HERE IS A COMMON turn of phrase that I have often heard from brother priests. It’s a sort of heart-warming sentiment that sounds very pious and inviting at first. I find myself, however, wholeheartedly disagreeing with it.
This is roughly how the saying goes. The priest will say, “Many times during my priesthood, I have gone to visit people in their homes and in hospitals and in hospice centers. I may have thought that I was going there to minister to them. But, during the course of the visit, I discovered that it was really they who were ministering to me.”
I am neither a curmudgeon nor a clericalist. I recognize and have experienced the very thing these priests are trying to express. More often than I could ever recount, I have been inspired by the faith of the homebound; the perseverance in hope of the sick & dying; the honesty & humility of penitents; the trusting vulnerability of the addicted; the genuine gratitude & remarkable generosity of the poor; and so many other examples of courageous Christian witness.
Yet I still take issue with this particular phrasing. There is, after all, no such thing as “lay ministry”; the laity may engage in a particular apostolate, but the word “ministry” specifically refers to the evangelical work of a deacon, priest, or bishop. “Ministry,” without a doubt, has become one of the most misused and abused words in ecclesiastical vocabulary. Liturgical musicians, for example, often refer to “music ministry,” when it would be better to refer to the apostolate (or the work) of sacred music.
There is no contesting the fact that priests need not only to be ministers, but also to be the recipients of ministry. But this ministry can only come from another sacred minister. So many things in recent times (especially in the liturgical realm) have confused and blurred and obscured the authentic, Catholic notion of ministry. One thing that strongly supports the real meaning of the term, however, is the corrected translation of Et cum spiritu tuo in the Third Edition of the Roman Missal.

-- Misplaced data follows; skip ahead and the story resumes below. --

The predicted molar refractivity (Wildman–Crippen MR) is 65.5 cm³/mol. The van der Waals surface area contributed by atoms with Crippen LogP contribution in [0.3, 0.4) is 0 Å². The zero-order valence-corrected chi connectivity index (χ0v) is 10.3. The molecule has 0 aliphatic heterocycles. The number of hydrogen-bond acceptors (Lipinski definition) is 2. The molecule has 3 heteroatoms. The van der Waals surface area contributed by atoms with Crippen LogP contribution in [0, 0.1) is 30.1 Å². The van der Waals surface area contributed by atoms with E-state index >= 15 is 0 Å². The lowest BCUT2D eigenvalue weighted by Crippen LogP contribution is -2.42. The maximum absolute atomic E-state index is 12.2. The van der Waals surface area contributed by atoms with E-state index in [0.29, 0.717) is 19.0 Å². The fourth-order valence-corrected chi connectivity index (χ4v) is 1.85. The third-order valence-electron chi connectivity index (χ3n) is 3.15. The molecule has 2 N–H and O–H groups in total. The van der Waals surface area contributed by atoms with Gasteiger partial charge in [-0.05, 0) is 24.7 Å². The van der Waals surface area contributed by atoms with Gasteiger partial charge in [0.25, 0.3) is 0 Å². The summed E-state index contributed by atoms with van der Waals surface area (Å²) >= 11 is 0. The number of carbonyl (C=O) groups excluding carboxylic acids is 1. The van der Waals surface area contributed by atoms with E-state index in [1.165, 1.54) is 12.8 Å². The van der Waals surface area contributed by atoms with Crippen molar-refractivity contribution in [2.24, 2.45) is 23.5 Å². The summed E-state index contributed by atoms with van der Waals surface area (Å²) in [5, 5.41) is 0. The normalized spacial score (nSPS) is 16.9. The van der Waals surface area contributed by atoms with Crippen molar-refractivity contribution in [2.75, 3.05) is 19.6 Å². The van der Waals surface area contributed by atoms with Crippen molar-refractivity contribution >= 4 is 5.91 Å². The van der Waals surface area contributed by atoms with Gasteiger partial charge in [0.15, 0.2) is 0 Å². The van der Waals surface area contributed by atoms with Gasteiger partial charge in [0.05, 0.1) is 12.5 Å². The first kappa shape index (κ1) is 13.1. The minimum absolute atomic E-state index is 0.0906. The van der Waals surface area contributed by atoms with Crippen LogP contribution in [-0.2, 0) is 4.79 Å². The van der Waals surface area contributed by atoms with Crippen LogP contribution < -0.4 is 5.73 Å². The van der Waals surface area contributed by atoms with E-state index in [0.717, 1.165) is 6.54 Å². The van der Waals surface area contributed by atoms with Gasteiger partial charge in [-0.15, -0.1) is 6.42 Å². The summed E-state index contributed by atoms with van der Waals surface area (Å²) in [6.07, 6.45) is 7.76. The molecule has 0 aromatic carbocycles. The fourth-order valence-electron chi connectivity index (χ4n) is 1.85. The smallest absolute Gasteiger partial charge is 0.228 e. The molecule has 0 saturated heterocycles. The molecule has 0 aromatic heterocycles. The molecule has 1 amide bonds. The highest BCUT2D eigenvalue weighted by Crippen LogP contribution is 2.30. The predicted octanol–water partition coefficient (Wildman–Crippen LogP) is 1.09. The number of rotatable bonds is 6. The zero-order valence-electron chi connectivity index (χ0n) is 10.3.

The USCCB website acknowledges that the response “And with your spirit” is addressed only to an ordained minister because “spiritu refers to the gift of the spirit he received at ordination.” The same web page explains further:
The dialogue is only used between the priest and the people, or exceptionally, between the deacon and the people. The greeting is never used in the Roman Liturgy between a non-ordained person and the gathered assembly.
That ordained ministers have received a unique configuration to Christ is not a novel interpretation of sacramental theology. The reservation of this classic Roman dialogue for use between priests & people supports this understanding. Notably, a layperson leading a Communion service does not use this dialogue. Why? Because he or she does not possess the gift of the Spirit specific to sacred ministers. “There are different kinds of spiritual gifts but the same Spirit” (1 Corinthians 12:4).
Every priest will acknowledge that he is constantly inspired in many & various ways by the laity, but it would be inaccurate to describe this as ministry. Lest I be accused of lodging a complaint without proffering a solution, let me propose a better way of expressing what so many priests want to express. Would it not be better to say that priests can be “edified” by their people, rather than “ministered to” by them? “Edify one another” (1 Thessalonians 5:11; Romans 14:19).